The History & Evolution of Crowdfunding (Mashable.com)
Microfinance is often seen as a tool to help people climb out of poverty. Loan recipients can apply the money to building or sustaining a family-owned business. The loan amounts issued, however, are typically small — much smaller than those provided by banks.
Will Crowdfunding Drive a New Wave of Startup Investing? (Business.time.com)
Venture capital investing has traditionally been the domain of the wealthy, but that could change with the passage of new legislation that will allow entrepreneurs to raise money from a much broader swath of the public — and give ordinary investors the chance to own a piece of the next Google, Facebook, or Twitter.
Crowdfunding, Micro-Patronage, And The Future Of Free Software (TechCrunch.com)
The rise of crowdfunding sites like Kickstarter and Indigogo has brought forth a new kind of patronage for our modern era. No longer does one wealthy benefactor have to subsidize the life and work of artisans. Instead the funds — and associated risk — are distributed amongst multiple participants. The model has been working well for board games and movies and electronic doo-dads. It’ll work for Free Software, too.
Crowdfunding Businesses and Startups: The Ultimate Guide (HuffingtonPost.com)
Crowdfunding is a disruptive process that empowers creators and inventors to showcase projects publicly in the form of text descriptions and video pitches, and to solicit everyday Internet users in hopes of raising donations. Hosted on online websites and services such as Kickstarter and IndieGogo, which function as showrooms, the public can then vote with their wallets by submitting cash donations to projects they’d like to see succeed.
Community funded arts projects are not a new concept. With government cuts being increasingly felt, more and more potentially brilliant ideas are falling by the wayside with no conceivable way for artists to bring their work to audience. New writing is given a back seat while tried and tested favourites (I’m thinking about all those jukebox musicals…) are rolled out to bring in the crowds.
Crowdfunding: how the kindness of strangers is changing business (Telegraph.co.uk)
Crowdfunding is when enterprising artists and business people appeal to the world to make micro-donations, which, taken together, are enough to fund a project. The idea began to take hold in 1997, when fans of British rock band Marillion launched an internet fund-raising campaign to bankroll an American tour. Over £35,000 was raised, and the tour went with a bang. Today, crowdfunding is used by film-makers, charities, technology companies, even football clubs. For projects that would otherwise struggle to get off the ground, it’s a godsend.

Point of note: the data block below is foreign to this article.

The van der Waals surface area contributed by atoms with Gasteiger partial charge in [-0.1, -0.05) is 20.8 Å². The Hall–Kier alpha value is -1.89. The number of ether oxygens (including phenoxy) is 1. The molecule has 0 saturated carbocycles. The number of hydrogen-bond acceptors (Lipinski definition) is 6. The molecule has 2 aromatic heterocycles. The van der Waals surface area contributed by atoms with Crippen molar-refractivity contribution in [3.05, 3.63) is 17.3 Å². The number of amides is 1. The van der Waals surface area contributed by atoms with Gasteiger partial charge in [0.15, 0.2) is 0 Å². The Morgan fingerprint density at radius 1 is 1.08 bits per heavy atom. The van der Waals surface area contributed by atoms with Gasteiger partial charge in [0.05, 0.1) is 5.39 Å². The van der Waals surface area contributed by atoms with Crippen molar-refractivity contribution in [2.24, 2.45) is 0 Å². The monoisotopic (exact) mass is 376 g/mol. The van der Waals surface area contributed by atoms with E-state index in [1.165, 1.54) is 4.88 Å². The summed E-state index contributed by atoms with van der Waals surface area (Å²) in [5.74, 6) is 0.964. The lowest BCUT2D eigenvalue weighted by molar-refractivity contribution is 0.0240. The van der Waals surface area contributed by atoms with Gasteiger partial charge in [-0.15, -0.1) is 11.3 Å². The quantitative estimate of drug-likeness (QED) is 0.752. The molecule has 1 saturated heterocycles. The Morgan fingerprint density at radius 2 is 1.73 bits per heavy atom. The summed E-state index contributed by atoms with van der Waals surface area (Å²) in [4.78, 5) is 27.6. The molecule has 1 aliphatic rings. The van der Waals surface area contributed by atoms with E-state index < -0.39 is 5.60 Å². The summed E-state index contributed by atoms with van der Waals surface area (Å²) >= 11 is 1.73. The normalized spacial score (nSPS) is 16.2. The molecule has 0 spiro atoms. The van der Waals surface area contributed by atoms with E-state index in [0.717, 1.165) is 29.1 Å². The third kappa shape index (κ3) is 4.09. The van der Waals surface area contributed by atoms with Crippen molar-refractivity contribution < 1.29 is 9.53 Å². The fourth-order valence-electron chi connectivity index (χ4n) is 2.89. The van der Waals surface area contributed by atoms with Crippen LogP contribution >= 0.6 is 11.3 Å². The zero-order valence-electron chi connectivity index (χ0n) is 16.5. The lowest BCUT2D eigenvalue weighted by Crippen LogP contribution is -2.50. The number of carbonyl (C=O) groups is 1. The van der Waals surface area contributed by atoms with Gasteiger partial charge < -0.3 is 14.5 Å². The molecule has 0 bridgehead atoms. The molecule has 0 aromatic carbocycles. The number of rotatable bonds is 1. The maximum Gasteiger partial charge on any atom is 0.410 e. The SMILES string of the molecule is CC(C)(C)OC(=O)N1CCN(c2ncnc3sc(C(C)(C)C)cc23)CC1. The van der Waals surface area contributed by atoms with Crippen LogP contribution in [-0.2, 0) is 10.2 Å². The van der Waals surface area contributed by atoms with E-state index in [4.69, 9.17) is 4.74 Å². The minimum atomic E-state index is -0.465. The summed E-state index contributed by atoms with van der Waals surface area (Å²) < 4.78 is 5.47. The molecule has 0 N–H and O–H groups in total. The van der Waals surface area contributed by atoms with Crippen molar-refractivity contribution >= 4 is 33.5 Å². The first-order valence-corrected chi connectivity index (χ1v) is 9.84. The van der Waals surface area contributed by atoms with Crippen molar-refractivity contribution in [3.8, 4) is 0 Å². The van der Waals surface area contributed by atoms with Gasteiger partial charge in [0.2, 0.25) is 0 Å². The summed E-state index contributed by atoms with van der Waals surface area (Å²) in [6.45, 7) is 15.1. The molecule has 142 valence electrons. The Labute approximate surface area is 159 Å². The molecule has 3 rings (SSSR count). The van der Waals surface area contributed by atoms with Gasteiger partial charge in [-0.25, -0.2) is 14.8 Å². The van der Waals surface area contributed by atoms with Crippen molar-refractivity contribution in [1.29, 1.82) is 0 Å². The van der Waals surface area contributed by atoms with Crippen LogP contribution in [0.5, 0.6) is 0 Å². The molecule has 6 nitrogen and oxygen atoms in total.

Crowdfunding Tips (StartupAddict.com)
The amount of preparation and work needed to garner funding from the crowd is grossly under estimated by startups. We see projects posted without an introduction or concept video and in many cases with virtually no resources behind the startup.
The Case for Crowdfunding (Inc.com)
Raising the funds required to start a business remains difficult, which slows growth by interfering with the normal patterns for starting new businesses.
5 tips for running a successful crowdfunding campaign (PcWorld.com)
It’s all great news for startups and small businesses looking for dollars, but hitting a crowdfunding home run is far from a sure thing. In fact, untold numbers of campaigns wind up flopping.
What is crowdfunding? (Startups.co.uk)
The main benefit of crowdfunding is that it creates a strong network of support for your start-up. With the equity model in particular, your investors are likely to become ambassadors for your brand – promoting it among their networks, tracking your progress and becoming returning customers themselves. They may also offer to lend a hand, for example by providing free legal advice or accountancy services.
How crowdfunding can kickstart the Big Society (Blogs.telegraph.co.uk)
Crowdfunding has been so successful precisely because it solves the problem that commissioners and publishers have struggled with years: it establishes whether there is market demand for an idea. No more guessing, no more relying on the murky intuition of executives trying to out-guess the public – now you can go straight to the market and get an answer, cheaply and quickly. And it turns out that the public enjoy it as well – it’s like a global version of a village market, where you know your money is going straight to the people who deserve it.